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Seed Weekly - Property ? Return Deconstruction

Many successful investors look to invest into assets that offer an attractive initial yield with a high probability of that yield growing consistently in real terms into perpetuity. By taking this approach, investors need not overly concern themselves with the prospects of capital growth, as the income generated (that should be consistently reinvested) will be a large component of the total return and, as with most investments, capital growth should approximate income growth over a full cycle. Furthermore, if investing when the yield is higher than the long term average, investors could receive additional capital returns through the rerating of the asset.

Investment returns can therefore be broken down into 3 broad sources:
• Initial yield
• Growth in yield
• Change in rating

When looking at the local listed property market, it is interesting to dissect the three sources of return to determine whether this asset class offers value or not. Property is an asset class that local asset managers have (even in their own words) historically been underweight, and it is interesting that there are currently divergent views about this asset class amongst some of the larger managers.

The starting yield offered by this asset class is currently 5.3%, which is at the low end when compared to its history. This is partially offset by ultra low interest and inflation rates which have resulted in most other asset classes also offering historically low yields. While the market trades at historically low rates, property portfolios can be constructed with an initial yield of between 6.7% - 7.7% (above cash and broadly in line with bonds).

While it’s all good and well to construct a portfolio with a high starting yield, it is short sighted if this is done at the expense of yield growth. The above mentioned portfolios have expected annual distribution growth over the next three years of between 8.5% and 10.5%, which in the current low inflation environment is healthy real growth. These expected numbers aren’t much different from the historical real growth in yield generated by property. The chart below shows real distribution growth of the index over the past 10 years. Over this period property distributions have grown, on average, 2% pa ahead of inflation (in line with the often quoted 8% annual rental escalation clauses many tenants face). Even from their peak (in mid 2007) distributions have grown in line with inflation.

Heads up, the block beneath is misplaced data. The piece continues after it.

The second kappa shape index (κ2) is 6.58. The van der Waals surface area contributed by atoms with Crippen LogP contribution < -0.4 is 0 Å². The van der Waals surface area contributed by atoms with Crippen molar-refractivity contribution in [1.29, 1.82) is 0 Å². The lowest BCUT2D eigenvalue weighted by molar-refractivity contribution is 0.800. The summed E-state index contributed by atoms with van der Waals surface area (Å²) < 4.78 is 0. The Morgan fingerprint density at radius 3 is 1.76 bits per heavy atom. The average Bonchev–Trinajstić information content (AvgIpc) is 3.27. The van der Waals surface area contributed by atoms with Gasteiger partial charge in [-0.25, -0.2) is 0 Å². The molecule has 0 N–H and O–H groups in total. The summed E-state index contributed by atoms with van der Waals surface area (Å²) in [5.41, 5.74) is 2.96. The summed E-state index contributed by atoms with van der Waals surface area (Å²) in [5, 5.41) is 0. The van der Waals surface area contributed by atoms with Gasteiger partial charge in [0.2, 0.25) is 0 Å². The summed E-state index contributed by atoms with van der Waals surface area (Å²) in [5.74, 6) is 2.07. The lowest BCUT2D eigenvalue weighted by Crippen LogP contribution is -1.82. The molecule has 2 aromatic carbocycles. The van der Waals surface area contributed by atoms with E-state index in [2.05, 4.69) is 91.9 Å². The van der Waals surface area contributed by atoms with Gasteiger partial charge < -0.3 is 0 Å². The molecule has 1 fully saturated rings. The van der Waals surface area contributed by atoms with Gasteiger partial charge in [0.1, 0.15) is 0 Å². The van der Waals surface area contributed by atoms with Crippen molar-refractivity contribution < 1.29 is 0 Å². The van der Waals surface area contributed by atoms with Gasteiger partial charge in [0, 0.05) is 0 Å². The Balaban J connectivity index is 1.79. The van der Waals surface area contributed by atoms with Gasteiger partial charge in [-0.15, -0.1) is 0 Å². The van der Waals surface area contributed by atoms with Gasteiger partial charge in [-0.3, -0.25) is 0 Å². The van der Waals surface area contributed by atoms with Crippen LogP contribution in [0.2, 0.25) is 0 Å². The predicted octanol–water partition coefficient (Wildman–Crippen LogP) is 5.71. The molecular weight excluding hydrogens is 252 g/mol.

Naturally there are risks that real distribution growth will temporarily go negative, which is where active management will play an important role. Over time, however, we remain convinced that the industry as a whole can grow distributions in line with inflation, with the better operators growing income in real terms. We also think that investors under appreciate (and hence undervalue) the consistency of this distribution growth (over this period annual equity distributions have twice contracted by more than 10% in nominal terms).

Over the very long term the impact of the change in rating doesn’t have too much of an effect on the total return generated from an investment (unless investing at valuation extremes). It does, however, add to the volatility of the return over the shorter period and is often a reason used by investors not to invest into property. This is the case as the initial yield has a high correlation with the bond yield, but what investors often fail to appreciate is the consistent growth in yield from property that is nonexistent in bonds. We also don’t define risk as volatility, but rather the permanent destruction of capital.

Seed’s Multi Asset Funds (Seed Flexible Fund and Seed Absolute Return Fund) and other managed solutions have performed extremely well over the past few years on a back of a sizeable allocation to property. While we aren’t married to this investment view, we expect that property will continue to deliver solid mid to upper single digit real returns for the foreseeable future (although it may exhibit a fair amount of volatility on the way).

Take care,

Mike Browne

021 914 4966

Tue, 24 Mar 2015- 09:40

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